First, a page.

"Unspeakably untalented," said The New York Herald Tribune. "Nightmare," said Look Magazine. Frank Sinatra called him "deplorable," Jackie Gleason promised that he wouldn't last, Billy Graham said, "I wouldn't let my daughter walk across the street" to see him. And then there's this sign, spotted on a used car lot in Cincinnati:"We guarantee to break 50 Elvis Presley records in your presence if you buy one of these cars today."
It wasn't simply the music that frightened them. It was what the music meant.
Elvis Presley brought separations together, resolved in one grand sweep the
irresolution and interdependence of the black and white South. And he revealed segregation as a lie, unmasked white men doing what white men had done since the days of Thomas Jefferson and before: standing at the fence hole spying on black culture, taking notes. Unable to turn away, they stood there conjuring fantasies that blasted and offended their puritanical souls. The thing is, Elvis dared to live what he had conjured. With every throbbing quiver of his leg, every percolating note of rhythm guitar, with every whisper of loss, hymn of grace, thunder of righteousness from his outsized voice, he spoke what was then an officially unspeakable truth: that black and white are intertwined, entangled, woven together like braids. Which is why James Brown's observation that Elvis "taught white America to get down" comes short of ultimate truth. What Elvis taught didn't stop with getting down, or even with white America.
Respect and admiration
Consider: According to Billboard Magazine, Presley was the third most popular
black music artist of the 1950s, after Fats Domino and Dinah Washington. Between 1956 and 1963, he posted 24 Top 10 hits on the R&B chart. Hound Dog, Presley's version of Big Mama Thornton's 1953 hit, spent six weeks at No. 1 in 1956.
And black people, antennae preternaturally attuned to currents of culture and
nuances of behavior, sensed something in him the charts could not quantify. Something sweet and genuine, something that respected and admired them. And they responded in kind. Upon spotting Presley one day, black girls on storied Beale Street in Memphis took off after him "like scalded cats," according to a black reporter. The black press noted with approval the way Elvis profusely and publicly thanked a Memphis friend, B.B.
King, for ``the early lessons."
In his book, Last Train To Memphis, Peter Guralnick recalls how Jet magazine once undertook to verify Presley's rumored disparagement of black people ("The only thing Negroes can do for me is buy my records and shine my shoes.") Presley denied making the statement and Jet found no end of black acquaintances willing to vouch for him.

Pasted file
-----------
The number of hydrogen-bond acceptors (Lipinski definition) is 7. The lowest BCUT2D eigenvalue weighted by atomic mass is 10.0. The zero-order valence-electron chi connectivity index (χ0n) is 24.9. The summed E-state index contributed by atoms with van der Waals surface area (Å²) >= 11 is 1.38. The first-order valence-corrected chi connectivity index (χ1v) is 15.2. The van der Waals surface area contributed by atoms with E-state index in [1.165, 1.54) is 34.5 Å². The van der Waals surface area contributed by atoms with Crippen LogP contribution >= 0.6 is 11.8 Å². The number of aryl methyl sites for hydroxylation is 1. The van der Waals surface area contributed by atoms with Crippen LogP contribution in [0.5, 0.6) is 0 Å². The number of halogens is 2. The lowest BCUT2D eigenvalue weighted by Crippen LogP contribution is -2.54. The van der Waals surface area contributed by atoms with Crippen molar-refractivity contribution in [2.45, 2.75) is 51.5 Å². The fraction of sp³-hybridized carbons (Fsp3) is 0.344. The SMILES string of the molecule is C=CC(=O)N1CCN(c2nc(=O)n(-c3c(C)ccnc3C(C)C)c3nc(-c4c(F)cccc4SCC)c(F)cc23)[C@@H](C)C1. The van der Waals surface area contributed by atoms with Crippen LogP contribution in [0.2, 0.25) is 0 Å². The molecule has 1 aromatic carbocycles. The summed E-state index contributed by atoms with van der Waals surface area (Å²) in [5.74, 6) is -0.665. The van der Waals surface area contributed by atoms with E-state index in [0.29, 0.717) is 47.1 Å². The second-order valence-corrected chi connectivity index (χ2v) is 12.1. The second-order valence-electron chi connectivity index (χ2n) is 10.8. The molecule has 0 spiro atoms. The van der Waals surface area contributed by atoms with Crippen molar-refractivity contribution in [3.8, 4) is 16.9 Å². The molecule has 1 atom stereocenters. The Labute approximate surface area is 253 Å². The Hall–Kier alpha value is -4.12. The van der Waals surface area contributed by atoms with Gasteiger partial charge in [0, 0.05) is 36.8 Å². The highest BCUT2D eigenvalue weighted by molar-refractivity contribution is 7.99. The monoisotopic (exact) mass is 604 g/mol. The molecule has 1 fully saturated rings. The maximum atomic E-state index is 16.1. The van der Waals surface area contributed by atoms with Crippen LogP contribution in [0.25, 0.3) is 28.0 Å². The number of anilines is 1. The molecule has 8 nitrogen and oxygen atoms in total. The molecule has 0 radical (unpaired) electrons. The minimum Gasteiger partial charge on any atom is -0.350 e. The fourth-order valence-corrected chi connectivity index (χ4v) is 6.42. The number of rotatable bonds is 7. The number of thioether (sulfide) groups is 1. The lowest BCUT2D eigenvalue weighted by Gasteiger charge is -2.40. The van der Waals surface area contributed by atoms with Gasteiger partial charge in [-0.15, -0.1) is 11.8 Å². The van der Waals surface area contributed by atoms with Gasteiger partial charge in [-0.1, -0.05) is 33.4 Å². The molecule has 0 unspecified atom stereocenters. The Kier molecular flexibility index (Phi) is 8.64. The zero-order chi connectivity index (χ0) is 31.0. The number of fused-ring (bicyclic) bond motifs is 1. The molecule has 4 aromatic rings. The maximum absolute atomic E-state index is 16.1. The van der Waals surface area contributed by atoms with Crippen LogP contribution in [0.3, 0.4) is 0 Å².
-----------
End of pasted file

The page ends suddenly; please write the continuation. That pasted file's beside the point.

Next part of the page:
They seem small gestures now. Even Presley's black chart success has been
repeated (though less spectacularly) by such white performers as Teena Marie, the Doobie Brothers and Hall and Oates. But in its time, in the days of fire, this was revolution.
Time for acknowledgement
And on the anniversary of Presley's death, it seems that the least we can do is
remember these things and honor him for them. Elvis Presley has, after all, become rather a foolish figure these last years -- a tabloid mainstay kept alive by kitsch, an army of impersonators in rhinestone jumpsuits and the unwillingness of the easily gulled to believe him truly dead.
So it seems only fair to remind ourselves that whatever else he was, he was also this: one of the most dangerous men of a very dangerous time, a performer who dared integrate the two pieces of a disparate whole and tell the truth about what it means to be American. He forced raw-boned, hill-country white to look into kinky-haired, son-of-Africa black and see its own reflection. More, he forced us all to see a shared legacy of hardscrabble days and sweltering nights, of loving and longing and guitar twang, of train whistle and mule-drawn plow and front porch lemonade, of pea-picking
and Moon Pie and the kind of yearning you can't speak, the kind that starts high in the throat as a keening sound and ends up low in the soul as a weary sigh.
This was music, yes. But it was also a miracle.
Twenty years ago Elvis Presley died and I thought it didn't matter.
I was wrong.